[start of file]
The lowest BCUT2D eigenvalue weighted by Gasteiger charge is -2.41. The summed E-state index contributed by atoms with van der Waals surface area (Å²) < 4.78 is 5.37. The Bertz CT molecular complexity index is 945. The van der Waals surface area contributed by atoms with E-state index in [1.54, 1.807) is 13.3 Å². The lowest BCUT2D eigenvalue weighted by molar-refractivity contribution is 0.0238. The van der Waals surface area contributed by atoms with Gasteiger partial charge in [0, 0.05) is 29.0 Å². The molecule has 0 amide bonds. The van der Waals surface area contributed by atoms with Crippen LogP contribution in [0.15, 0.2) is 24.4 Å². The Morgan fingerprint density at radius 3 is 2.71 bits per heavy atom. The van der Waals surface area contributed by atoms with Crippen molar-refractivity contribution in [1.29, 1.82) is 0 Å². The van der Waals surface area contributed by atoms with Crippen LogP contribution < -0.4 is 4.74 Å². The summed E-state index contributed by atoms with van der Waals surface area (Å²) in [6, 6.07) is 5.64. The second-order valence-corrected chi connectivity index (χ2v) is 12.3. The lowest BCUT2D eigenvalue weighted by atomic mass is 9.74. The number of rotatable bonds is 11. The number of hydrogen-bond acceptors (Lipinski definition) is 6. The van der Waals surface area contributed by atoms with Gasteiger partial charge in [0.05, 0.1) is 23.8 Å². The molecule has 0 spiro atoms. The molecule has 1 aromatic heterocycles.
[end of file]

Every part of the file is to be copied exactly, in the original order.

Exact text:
The lowest BCUT2D eigenvalue weighted by Gasteiger charge is -2.41. The summed E-state index contributed by atoms with van der Waals surface area (Å²) < 4.78 is 5.37. The Bertz CT molecular complexity index is 945. The van der Waals surface area contributed by atoms with E-state index in [1.54, 1.807) is 13.3 Å². The lowest BCUT2D eigenvalue weighted by molar-refractivity contribution is 0.0238. The van der Waals surface area contributed by atoms with Gasteiger partial charge in [0, 0.05) is 29.0 Å². The molecule has 0 amide bonds. The van der Waals surface area contributed by atoms with Crippen LogP contribution in [0.15, 0.2) is 24.4 Å². The Morgan fingerprint density at radius 3 is 2.71 bits per heavy atom. The van der Waals surface area contributed by atoms with Crippen molar-refractivity contribution in [1.29, 1.82) is 0 Å². The van der Waals surface area contributed by atoms with Crippen LogP contribution < -0.4 is 4.74 Å². The summed E-state index contributed by atoms with van der Waals surface area (Å²) in [6, 6.07) is 5.64. The second-order valence-corrected chi connectivity index (χ2v) is 12.3. The lowest BCUT2D eigenvalue weighted by atomic mass is 9.74. The number of rotatable bonds is 11. The number of hydrogen-bond acceptors (Lipinski definition) is 6. The van der Waals surface area contributed by atoms with Gasteiger partial charge in [0.05, 0.1) is 23.8 Å². The molecule has 0 spiro atoms. The molecule has 1 aromatic heterocycles.